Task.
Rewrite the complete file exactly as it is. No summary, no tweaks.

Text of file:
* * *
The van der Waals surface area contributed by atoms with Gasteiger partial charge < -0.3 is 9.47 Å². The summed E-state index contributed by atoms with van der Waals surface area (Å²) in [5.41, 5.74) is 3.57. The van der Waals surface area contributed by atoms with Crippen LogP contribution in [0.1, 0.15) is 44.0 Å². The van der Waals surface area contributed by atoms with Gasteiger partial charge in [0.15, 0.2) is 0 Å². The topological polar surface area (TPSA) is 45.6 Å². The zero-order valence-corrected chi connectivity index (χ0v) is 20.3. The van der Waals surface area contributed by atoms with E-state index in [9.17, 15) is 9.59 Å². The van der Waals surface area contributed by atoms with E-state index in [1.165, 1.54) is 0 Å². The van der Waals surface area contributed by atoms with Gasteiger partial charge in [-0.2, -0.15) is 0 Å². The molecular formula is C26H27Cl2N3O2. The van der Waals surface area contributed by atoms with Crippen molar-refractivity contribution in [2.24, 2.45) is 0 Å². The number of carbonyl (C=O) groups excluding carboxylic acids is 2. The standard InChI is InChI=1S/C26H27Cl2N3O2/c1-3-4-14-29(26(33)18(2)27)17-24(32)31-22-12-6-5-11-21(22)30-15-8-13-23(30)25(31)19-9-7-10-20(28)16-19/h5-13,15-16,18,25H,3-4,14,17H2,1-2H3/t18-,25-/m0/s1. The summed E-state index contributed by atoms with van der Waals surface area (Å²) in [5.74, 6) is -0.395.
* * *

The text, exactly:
The van der Waals surface area contributed by atoms with Gasteiger partial charge < -0.3 is 9.47 Å². The summed E-state index contributed by atoms with van der Waals surface area (Å²) in [5.41, 5.74) is 3.57. The van der Waals surface area contributed by atoms with Crippen LogP contribution in [0.1, 0.15) is 44.0 Å². The van der Waals surface area contributed by atoms with Gasteiger partial charge in [0.15, 0.2) is 0 Å². The topological polar surface area (TPSA) is 45.6 Å². The zero-order valence-corrected chi connectivity index (χ0v) is 20.3. The van der Waals surface area contributed by atoms with E-state index in [9.17, 15) is 9.59 Å². The van der Waals surface area contributed by atoms with E-state index in [1.165, 1.54) is 0 Å². The van der Waals surface area contributed by atoms with Gasteiger partial charge in [-0.2, -0.15) is 0 Å². The molecular formula is C26H27Cl2N3O2. The van der Waals surface area contributed by atoms with Crippen molar-refractivity contribution in [2.24, 2.45) is 0 Å². The number of carbonyl (C=O) groups excluding carboxylic acids is 2. The standard InChI is InChI=1S/C26H27Cl2N3O2/c1-3-4-14-29(26(33)18(2)27)17-24(32)31-22-12-6-5-11-21(22)30-15-8-13-23(30)25(31)19-9-7-10-20(28)16-19/h5-13,15-16,18,25H,3-4,14,17H2,1-2H3/t18-,25-/m0/s1. The summed E-state index contributed by atoms with van der Waals surface area (Å²) in [5.74, 6) is -0.395.